As the self-driving car industry works to create safer vehicles, it is facing a significant regulatory challenge. Complying with existing Federal Motor Vehicle Safety Standards (FMVSS) can be difficult or impossible for advanced designs.
For conventional vehicles the structure of the standards helps ensure a basic level of safety by testing some key safety capabilities. However, it might be impossible to run these tests on advanced self-driving cars that lack a brake pedal, steering wheel, or other components required by test procedures.
While there is industry pressure to waive some requirements these standards in the name of hastening progress, doing so is likely to result in safety problems. There is a way out of this dilemma based on the established technique of using safety cases.
In brief, automakers should create an evidence-based explanation as to why they achieve the intended safety goals of current FMVSS regulations even if they can’t perform the tests as written. This does not require disclosure of proprietary autonomous vehicle technology, and does not require waiting for the government to design new safety test procedures.
Why the current structure for safety standards must change
Consider an example of FMVSS 138, which relates to tire pressure monitoring. At some point, many drivers have seen a tire pressure telltale light, warning of low tire pressure:
This light exists because of FMVSS, which specifies tests to make sure that a driver-visible telltale light turns on for under-inflation and blow-out conditions with specified road surface conditions, vehicle speed, and so on.
But what if an unmanned vehicle doesn’t have a driver seat? Or even a dashboard for mounting the telltale? Should we wait years for the government to develop an alternate self-driving car safety standards? Or should we simply waive FMVSS compliance when the tests don’t make sense as written?
Simplistic, blanket waivers are a bad idea. It is said that safety standards such as FMVSS are written in the blood of past victims. Self-driving cars are supposed to improve safety. We shouldn’t grant FMVSS waivers that will result in having more blood spilled to re-learn well understood lessons for self-driving cars.
The weakness of the conventional vehicle standards approach is that the tests don’t explicitly capture the “why” of the safety standard. Rather, there is a very prescriptive set of rules, operating in a manner similar to building codes for houses. Like building codes, they can take time to update when new technology appears.
But just as it is a bad idea to skip a building inspection on your new house, you shouldn’t let vehicle-makers skip FMVSS tests for your new car — self-driving or otherwise. Despite the fear of hindering progress, something must be done to adapt the conventional vehicle standards framework to self-driving cars.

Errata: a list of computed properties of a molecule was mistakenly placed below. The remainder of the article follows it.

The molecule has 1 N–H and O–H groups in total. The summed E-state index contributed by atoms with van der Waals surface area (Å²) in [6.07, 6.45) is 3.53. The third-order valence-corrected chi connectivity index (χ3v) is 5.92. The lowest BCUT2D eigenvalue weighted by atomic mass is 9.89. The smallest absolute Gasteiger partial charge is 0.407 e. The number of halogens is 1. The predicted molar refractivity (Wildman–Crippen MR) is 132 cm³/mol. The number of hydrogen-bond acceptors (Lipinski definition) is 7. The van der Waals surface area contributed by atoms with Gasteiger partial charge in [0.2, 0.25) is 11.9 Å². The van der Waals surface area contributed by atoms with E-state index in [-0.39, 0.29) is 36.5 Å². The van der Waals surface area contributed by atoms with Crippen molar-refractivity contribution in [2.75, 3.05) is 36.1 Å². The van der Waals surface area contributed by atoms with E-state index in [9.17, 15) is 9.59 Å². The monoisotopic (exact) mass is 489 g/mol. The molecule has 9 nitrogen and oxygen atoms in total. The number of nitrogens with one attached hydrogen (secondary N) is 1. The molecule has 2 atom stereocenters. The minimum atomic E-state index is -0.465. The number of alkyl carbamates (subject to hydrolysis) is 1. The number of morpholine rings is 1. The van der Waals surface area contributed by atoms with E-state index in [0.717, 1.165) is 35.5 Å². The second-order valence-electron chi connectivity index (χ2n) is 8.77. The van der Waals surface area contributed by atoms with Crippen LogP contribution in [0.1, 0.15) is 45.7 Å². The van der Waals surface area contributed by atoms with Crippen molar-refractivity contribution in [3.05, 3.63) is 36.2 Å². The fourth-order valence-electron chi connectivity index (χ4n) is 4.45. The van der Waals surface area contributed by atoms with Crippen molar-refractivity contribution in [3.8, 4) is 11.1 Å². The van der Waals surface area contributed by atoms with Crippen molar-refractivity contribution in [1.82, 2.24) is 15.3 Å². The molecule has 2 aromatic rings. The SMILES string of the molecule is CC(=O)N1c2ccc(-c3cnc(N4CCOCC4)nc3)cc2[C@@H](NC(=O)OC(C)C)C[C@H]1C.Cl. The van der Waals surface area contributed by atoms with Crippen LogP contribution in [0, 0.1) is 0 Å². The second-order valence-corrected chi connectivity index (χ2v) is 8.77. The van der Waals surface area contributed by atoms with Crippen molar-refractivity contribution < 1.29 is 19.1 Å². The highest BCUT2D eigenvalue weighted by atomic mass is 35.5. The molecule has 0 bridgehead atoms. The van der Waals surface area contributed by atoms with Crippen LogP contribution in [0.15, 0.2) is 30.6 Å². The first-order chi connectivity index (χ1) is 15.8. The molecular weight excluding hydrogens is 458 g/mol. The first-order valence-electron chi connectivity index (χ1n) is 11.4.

A safety case approach to vehicle standards
A way to permit rapid progress while still ensuring that we don’t lose ground on basic vehicle safety is to adopt a safety case approach. A safety case is a written explanation of why a system is appropriately safe. Safety cases include: a safety goal, a strategy for meeting the goal, and evidence that the strategy actually works.
To create an FMVSS 138 safety case, a self-driving car-maker would first need to identify the safety goals behind that standard.
A number of public documents that precede FMVSS 138 state safety goals of detecting low tire pressure and avoiding blowouts. Those goals were, in turn, motivated by dozens of deaths resulting from tire blowouts that provoked the 2000 TREAD act.
The next step is for the vehicle-maker to propose a safety strategy compatible with its product. For example, vehicle software might set internal speed and distance limits in response to a tire failure, or simply pull off the road to await service. The safety case would also propose tests to provide concrete evidence that the safety strategy is effective.
For example, instead of demonstrating that a telltale light illuminates, the test might instead show that the vehicle pulls to the side of the road within a certain timeframe when low tire pressure is detected. There is considerable flexibility in safety strategy and evidence so long as the safety goal is adequately met.
Regulators will need a process for documenting the safety case for each requested FMVSS deviation. They must decide whether they should evaluate safety cases up front or employ less direct feedback approaches such as post-mishap litigation.
Regardless of approach, the safety cases can be made public, because they will describe a way to test vehicles for basic safety, and not the inner workings of highly proprietary autonomy algorithms.
Implementing this approach only requires vehicle-makers to do extra work for deviations from conventional vehicle standards that provide their products with a competitive advantage.
Over time, it is likely that a set of standardized industry approaches for typical vehicle designs will emerge, reducing the effort involved. And if an FMVSS requirement is truly irrelevant, a safety case can explain why.
While there is much more to self-driving car safety than FMVSS compliance, we should not be moving backward by abandoning accepted vehicle safety requirements. Instead, a safety case approach will enable self-driving car-makers to innovate as rapidly as they like, with a pay-as-you-go burden to justify why their alternative approaches to providing existing safety capabilities are adequate.
Philip Koopman is an expert in autonomous vehicle (AV) safety and associate professor at Carnegie Mellon’s College of Engineering. Koopman has been helping government, commercial and academic self-driving developers improve safety for 20 years, and Carnegie Mellon is the birthplace of self-driving vehicle technology and has created more than 140 technologies related to autonomous vehicles.